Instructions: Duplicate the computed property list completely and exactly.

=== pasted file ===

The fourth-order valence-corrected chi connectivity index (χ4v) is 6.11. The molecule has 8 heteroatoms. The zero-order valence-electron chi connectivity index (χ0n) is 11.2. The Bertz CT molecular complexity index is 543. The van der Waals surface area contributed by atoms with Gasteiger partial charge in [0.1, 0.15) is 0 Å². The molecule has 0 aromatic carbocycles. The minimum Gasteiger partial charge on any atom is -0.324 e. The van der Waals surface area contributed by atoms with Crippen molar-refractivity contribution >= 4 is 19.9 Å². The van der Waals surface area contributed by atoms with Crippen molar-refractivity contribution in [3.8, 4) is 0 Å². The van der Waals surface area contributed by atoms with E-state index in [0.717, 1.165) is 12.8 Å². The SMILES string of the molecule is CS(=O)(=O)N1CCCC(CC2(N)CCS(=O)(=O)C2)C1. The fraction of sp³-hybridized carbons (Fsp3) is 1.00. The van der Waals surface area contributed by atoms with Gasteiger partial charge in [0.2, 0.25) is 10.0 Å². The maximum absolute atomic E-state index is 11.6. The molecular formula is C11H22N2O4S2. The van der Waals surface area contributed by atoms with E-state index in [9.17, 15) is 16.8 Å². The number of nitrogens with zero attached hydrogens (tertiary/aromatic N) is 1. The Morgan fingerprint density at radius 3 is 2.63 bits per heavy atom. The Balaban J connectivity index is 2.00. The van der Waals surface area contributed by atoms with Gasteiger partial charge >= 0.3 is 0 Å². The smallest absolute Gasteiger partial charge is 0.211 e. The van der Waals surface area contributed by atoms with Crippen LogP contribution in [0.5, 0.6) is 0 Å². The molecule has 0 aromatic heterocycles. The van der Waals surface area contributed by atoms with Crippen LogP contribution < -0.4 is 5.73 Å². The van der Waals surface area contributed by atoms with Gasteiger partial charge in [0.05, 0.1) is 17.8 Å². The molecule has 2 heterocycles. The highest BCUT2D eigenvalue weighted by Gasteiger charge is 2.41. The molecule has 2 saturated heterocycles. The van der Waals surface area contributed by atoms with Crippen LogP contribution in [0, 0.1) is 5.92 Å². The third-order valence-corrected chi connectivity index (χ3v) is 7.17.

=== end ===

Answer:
The fourth-order valence-corrected chi connectivity index (χ4v) is 6.11. The molecule has 8 heteroatoms. The zero-order valence-electron chi connectivity index (χ0n) is 11.2. The Bertz CT molecular complexity index is 543. The van der Waals surface area contributed by atoms with Gasteiger partial charge in [0.1, 0.15) is 0 Å². The molecule has 0 aromatic carbocycles. The minimum Gasteiger partial charge on any atom is -0.324 e. The van der Waals surface area contributed by atoms with Crippen molar-refractivity contribution >= 4 is 19.9 Å². The van der Waals surface area contributed by atoms with Crippen molar-refractivity contribution in [3.8, 4) is 0 Å². The van der Waals surface area contributed by atoms with E-state index in [0.717, 1.165) is 12.8 Å². The SMILES string of the molecule is CS(=O)(=O)N1CCCC(CC2(N)CCS(=O)(=O)C2)C1. The fraction of sp³-hybridized carbons (Fsp3) is 1.00. The van der Waals surface area contributed by atoms with Gasteiger partial charge in [0.2, 0.25) is 10.0 Å². The maximum absolute atomic E-state index is 11.6. The molecular formula is C11H22N2O4S2. The van der Waals surface area contributed by atoms with E-state index in [9.17, 15) is 16.8 Å². The number of nitrogens with zero attached hydrogens (tertiary/aromatic N) is 1. The Morgan fingerprint density at radius 3 is 2.63 bits per heavy atom. The Balaban J connectivity index is 2.00. The van der Waals surface area contributed by atoms with Gasteiger partial charge >= 0.3 is 0 Å². The smallest absolute Gasteiger partial charge is 0.211 e. The van der Waals surface area contributed by atoms with Crippen LogP contribution in [0.5, 0.6) is 0 Å². The molecule has 0 aromatic heterocycles. The van der Waals surface area contributed by atoms with Crippen LogP contribution < -0.4 is 5.73 Å². The van der Waals surface area contributed by atoms with Gasteiger partial charge in [0.05, 0.1) is 17.8 Å². The molecule has 2 heterocycles. The highest BCUT2D eigenvalue weighted by Gasteiger charge is 2.41. The molecule has 2 saturated heterocycles. The van der Waals surface area contributed by atoms with Crippen LogP contribution in [0, 0.1) is 5.92 Å². The third-order valence-corrected chi connectivity index (χ3v) is 7.17.